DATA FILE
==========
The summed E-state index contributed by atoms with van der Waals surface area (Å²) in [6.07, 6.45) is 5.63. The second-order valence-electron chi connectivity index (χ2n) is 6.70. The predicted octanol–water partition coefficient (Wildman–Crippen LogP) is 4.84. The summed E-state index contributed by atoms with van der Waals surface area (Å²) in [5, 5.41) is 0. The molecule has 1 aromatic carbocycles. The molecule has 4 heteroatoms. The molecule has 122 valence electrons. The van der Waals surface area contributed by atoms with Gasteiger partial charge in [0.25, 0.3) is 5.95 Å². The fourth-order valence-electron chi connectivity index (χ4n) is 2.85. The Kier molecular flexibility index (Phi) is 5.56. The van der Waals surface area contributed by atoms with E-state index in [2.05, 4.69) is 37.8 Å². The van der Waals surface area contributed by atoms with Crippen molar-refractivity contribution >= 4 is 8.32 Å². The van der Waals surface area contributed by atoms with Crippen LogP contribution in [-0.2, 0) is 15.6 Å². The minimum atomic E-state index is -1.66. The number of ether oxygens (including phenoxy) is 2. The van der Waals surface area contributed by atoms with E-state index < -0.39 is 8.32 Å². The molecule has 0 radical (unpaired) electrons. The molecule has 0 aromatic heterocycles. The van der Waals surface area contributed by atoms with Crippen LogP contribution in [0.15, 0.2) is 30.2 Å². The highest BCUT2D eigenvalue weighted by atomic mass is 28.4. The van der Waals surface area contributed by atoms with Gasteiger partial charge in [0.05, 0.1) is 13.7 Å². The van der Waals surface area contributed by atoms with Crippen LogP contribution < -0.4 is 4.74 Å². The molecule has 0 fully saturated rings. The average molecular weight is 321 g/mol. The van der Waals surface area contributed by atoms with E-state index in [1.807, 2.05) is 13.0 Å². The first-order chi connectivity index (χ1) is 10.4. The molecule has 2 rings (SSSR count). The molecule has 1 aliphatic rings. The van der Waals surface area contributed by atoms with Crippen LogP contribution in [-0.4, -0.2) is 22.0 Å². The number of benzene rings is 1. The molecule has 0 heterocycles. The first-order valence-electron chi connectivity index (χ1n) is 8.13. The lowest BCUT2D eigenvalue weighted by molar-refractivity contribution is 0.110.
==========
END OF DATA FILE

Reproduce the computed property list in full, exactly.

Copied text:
The summed E-state index contributed by atoms with van der Waals surface area (Å²) in [6.07, 6.45) is 5.63. The second-order valence-electron chi connectivity index (χ2n) is 6.70. The predicted octanol–water partition coefficient (Wildman–Crippen LogP) is 4.84. The summed E-state index contributed by atoms with van der Waals surface area (Å²) in [5, 5.41) is 0. The molecule has 1 aromatic carbocycles. The molecule has 4 heteroatoms. The molecule has 122 valence electrons. The van der Waals surface area contributed by atoms with Gasteiger partial charge in [0.25, 0.3) is 5.95 Å². The fourth-order valence-electron chi connectivity index (χ4n) is 2.85. The Kier molecular flexibility index (Phi) is 5.56. The van der Waals surface area contributed by atoms with E-state index in [2.05, 4.69) is 37.8 Å². The van der Waals surface area contributed by atoms with Crippen molar-refractivity contribution >= 4 is 8.32 Å². The van der Waals surface area contributed by atoms with Crippen LogP contribution in [-0.2, 0) is 15.6 Å². The minimum atomic E-state index is -1.66. The number of ether oxygens (including phenoxy) is 2. The van der Waals surface area contributed by atoms with E-state index < -0.39 is 8.32 Å². The molecule has 0 radical (unpaired) electrons. The molecule has 0 aromatic heterocycles. The van der Waals surface area contributed by atoms with Crippen LogP contribution in [0.15, 0.2) is 30.2 Å². The highest BCUT2D eigenvalue weighted by atomic mass is 28.4. The van der Waals surface area contributed by atoms with Gasteiger partial charge in [0.05, 0.1) is 13.7 Å². The van der Waals surface area contributed by atoms with Crippen LogP contribution < -0.4 is 4.74 Å². The molecule has 0 fully saturated rings. The average molecular weight is 321 g/mol. The van der Waals surface area contributed by atoms with E-state index in [1.807, 2.05) is 13.0 Å². The first-order chi connectivity index (χ1) is 10.4. The molecule has 2 rings (SSSR count). The molecule has 1 aliphatic rings. The van der Waals surface area contributed by atoms with Crippen LogP contribution in [-0.4, -0.2) is 22.0 Å². The number of benzene rings is 1. The molecule has 0 heterocycles. The first-order valence-electron chi connectivity index (χ1n) is 8.13. The lowest BCUT2D eigenvalue weighted by molar-refractivity contribution is 0.110.